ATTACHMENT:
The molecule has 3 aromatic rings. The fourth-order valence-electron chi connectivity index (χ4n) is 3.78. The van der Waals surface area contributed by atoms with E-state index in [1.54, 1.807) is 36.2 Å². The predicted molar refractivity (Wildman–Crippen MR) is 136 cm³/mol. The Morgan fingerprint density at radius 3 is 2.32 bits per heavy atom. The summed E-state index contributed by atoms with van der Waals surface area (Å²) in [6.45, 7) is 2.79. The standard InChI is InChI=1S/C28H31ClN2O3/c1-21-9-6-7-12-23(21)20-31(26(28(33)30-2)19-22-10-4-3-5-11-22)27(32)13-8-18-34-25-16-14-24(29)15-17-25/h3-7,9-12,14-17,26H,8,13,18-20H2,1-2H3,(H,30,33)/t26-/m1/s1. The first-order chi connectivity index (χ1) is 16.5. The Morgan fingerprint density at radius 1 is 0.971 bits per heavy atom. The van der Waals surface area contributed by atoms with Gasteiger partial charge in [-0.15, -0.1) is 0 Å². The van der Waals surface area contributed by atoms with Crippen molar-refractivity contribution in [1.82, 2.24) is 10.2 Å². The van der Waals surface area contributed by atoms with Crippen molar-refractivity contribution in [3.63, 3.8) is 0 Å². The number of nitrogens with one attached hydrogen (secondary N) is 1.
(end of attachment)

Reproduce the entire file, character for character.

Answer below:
The molecule has 3 aromatic rings. The fourth-order valence-electron chi connectivity index (χ4n) is 3.78. The van der Waals surface area contributed by atoms with E-state index in [1.54, 1.807) is 36.2 Å². The predicted molar refractivity (Wildman–Crippen MR) is 136 cm³/mol. The Morgan fingerprint density at radius 3 is 2.32 bits per heavy atom. The summed E-state index contributed by atoms with van der Waals surface area (Å²) in [6.45, 7) is 2.79. The standard InChI is InChI=1S/C28H31ClN2O3/c1-21-9-6-7-12-23(21)20-31(26(28(33)30-2)19-22-10-4-3-5-11-22)27(32)13-8-18-34-25-16-14-24(29)15-17-25/h3-7,9-12,14-17,26H,8,13,18-20H2,1-2H3,(H,30,33)/t26-/m1/s1. The first-order chi connectivity index (χ1) is 16.5. The Morgan fingerprint density at radius 1 is 0.971 bits per heavy atom. The van der Waals surface area contributed by atoms with Gasteiger partial charge in [-0.15, -0.1) is 0 Å². The van der Waals surface area contributed by atoms with Crippen molar-refractivity contribution in [1.82, 2.24) is 10.2 Å². The van der Waals surface area contributed by atoms with Crippen molar-refractivity contribution in [3.63, 3.8) is 0 Å². The number of nitrogens with one attached hydrogen (secondary N) is 1.